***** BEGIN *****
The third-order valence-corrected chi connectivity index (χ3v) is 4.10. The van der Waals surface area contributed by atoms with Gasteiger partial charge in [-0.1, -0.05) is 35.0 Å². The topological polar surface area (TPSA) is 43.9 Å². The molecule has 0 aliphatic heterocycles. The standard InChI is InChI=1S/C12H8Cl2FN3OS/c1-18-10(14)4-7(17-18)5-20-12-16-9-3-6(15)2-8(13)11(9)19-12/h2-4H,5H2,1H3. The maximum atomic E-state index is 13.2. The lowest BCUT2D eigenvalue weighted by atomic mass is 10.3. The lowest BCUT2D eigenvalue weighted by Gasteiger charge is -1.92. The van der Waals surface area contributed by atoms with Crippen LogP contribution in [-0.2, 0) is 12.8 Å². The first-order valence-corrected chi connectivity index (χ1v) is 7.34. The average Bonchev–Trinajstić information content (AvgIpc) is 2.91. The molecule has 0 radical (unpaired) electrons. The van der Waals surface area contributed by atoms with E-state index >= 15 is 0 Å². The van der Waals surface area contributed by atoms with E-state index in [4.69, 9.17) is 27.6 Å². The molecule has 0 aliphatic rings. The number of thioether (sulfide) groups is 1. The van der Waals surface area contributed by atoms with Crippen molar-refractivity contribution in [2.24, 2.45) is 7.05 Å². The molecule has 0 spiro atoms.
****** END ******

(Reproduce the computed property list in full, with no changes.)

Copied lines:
The third-order valence-corrected chi connectivity index (χ3v) is 4.10. The van der Waals surface area contributed by atoms with Gasteiger partial charge in [-0.1, -0.05) is 35.0 Å². The topological polar surface area (TPSA) is 43.9 Å². The molecule has 0 aliphatic heterocycles. The standard InChI is InChI=1S/C12H8Cl2FN3OS/c1-18-10(14)4-7(17-18)5-20-12-16-9-3-6(15)2-8(13)11(9)19-12/h2-4H,5H2,1H3. The maximum atomic E-state index is 13.2. The lowest BCUT2D eigenvalue weighted by atomic mass is 10.3. The lowest BCUT2D eigenvalue weighted by Gasteiger charge is -1.92. The van der Waals surface area contributed by atoms with Crippen LogP contribution in [-0.2, 0) is 12.8 Å². The first-order valence-corrected chi connectivity index (χ1v) is 7.34. The average Bonchev–Trinajstić information content (AvgIpc) is 2.91. The molecule has 0 radical (unpaired) electrons. The van der Waals surface area contributed by atoms with E-state index >= 15 is 0 Å². The van der Waals surface area contributed by atoms with E-state index in [4.69, 9.17) is 27.6 Å². The molecule has 0 aliphatic rings. The number of thioether (sulfide) groups is 1. The van der Waals surface area contributed by atoms with Crippen molar-refractivity contribution in [2.24, 2.45) is 7.05 Å². The molecule has 0 spiro atoms.